Lucy Heads to the Supreme Court

Published by PETA.

UPDATE: Represented by renowned attorney Clayton Ruby, PETA, Zoocheck Canada, and Tove Reece, president of the Edmonton-based Voice for Animals Humane Society, have asked the Supreme Court of Canada to allow a lawsuit against the city of Edmonton to force Lucys transfer.

The following was originally posted September 8, 2011

Heartened by an Alberta Court of Appeal judge’s lengthy dissenting opinion in favor of hearing our lawsuit regarding what we believe are abusive and illegal living conditions for Lucy, the lone elephant at Edmonton Valley Zoo, PETA and Zoocheck Canada will ask the Supreme Court of Canada to hear her case.  

In her opinion, which took up more than three-fourths of the entire ruling, Chief Justice Catherine Fraser wrote that PETA and Zoocheck Canada have shown “a prima facie case of the City’s unlawful conduct vis-à-vis Lucy.”

Lucy has been in solitary confinement for more than three years and, not surprisingly, is showing signs of “zoochosis,” including pacing and repetitive swaying, that indicate severe psychological distress. She also suffers from arthritis, obesity, chronic foot ailments, and upper respiratory problems—all of which are aggravated by Edmonton’s frigid climate and the fact that Lucy, who is native to Asia’s tropical jungles, must spend most of the year confined to a barn. Recent zoo records indicate that Lucy is more obese than ever, despite supposedly getting more exercise during the summer.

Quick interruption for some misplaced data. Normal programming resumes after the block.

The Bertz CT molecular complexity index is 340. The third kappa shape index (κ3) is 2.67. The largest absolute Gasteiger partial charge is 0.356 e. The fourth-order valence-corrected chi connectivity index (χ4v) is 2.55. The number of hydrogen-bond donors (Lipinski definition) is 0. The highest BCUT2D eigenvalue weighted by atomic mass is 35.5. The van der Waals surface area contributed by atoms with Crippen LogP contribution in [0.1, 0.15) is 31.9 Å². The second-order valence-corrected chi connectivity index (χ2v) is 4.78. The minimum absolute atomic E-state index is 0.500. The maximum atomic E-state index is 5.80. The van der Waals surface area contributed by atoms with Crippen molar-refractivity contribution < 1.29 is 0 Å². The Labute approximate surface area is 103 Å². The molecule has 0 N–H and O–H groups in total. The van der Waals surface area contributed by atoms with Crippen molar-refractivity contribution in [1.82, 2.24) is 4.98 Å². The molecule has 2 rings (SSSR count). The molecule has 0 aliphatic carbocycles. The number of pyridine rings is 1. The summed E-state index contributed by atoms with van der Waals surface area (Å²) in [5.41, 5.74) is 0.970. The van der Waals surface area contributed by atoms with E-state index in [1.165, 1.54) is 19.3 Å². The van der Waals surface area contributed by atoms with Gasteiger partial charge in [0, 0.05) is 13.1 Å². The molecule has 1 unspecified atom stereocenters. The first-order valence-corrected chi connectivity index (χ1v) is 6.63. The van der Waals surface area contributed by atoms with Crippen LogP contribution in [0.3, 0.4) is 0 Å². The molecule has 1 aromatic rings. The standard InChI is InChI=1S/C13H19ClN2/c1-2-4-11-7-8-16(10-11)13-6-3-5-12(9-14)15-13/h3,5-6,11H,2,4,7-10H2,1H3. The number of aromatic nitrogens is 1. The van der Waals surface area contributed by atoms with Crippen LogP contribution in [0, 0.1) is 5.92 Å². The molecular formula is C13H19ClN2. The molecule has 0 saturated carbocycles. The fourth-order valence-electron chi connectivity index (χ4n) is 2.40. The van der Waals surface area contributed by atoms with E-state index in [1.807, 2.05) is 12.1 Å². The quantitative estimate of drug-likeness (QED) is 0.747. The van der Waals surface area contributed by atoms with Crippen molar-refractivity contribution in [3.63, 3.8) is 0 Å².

Contrary to the zoo’s claims, elephant experts consulted by PETA and Zoocheck Canada who have seen Lucy and her medical records say that there is no reason to believe that she cannot be moved safely to a sanctuary in a more temperate climate. Indeed, they say that her health will continue to decline if she is not moved.

You can help by sending a polite e-mail to the Edmonton City Council asking members to free Lucy before she has to face yet another winter confined to a dark, depressing barn.

 

Written by Alisa Mullins

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 Ingrid E. Newkirk

“Almost all of us grew up eating meat, wearing leather, and going to circuses and zoos. We never considered the impact of these actions on the animals involved. For whatever reason, you are now asking the question: Why should animals have rights?” READ MORE

— Ingrid E. Newkirk, PETA President and co-author of Animalkind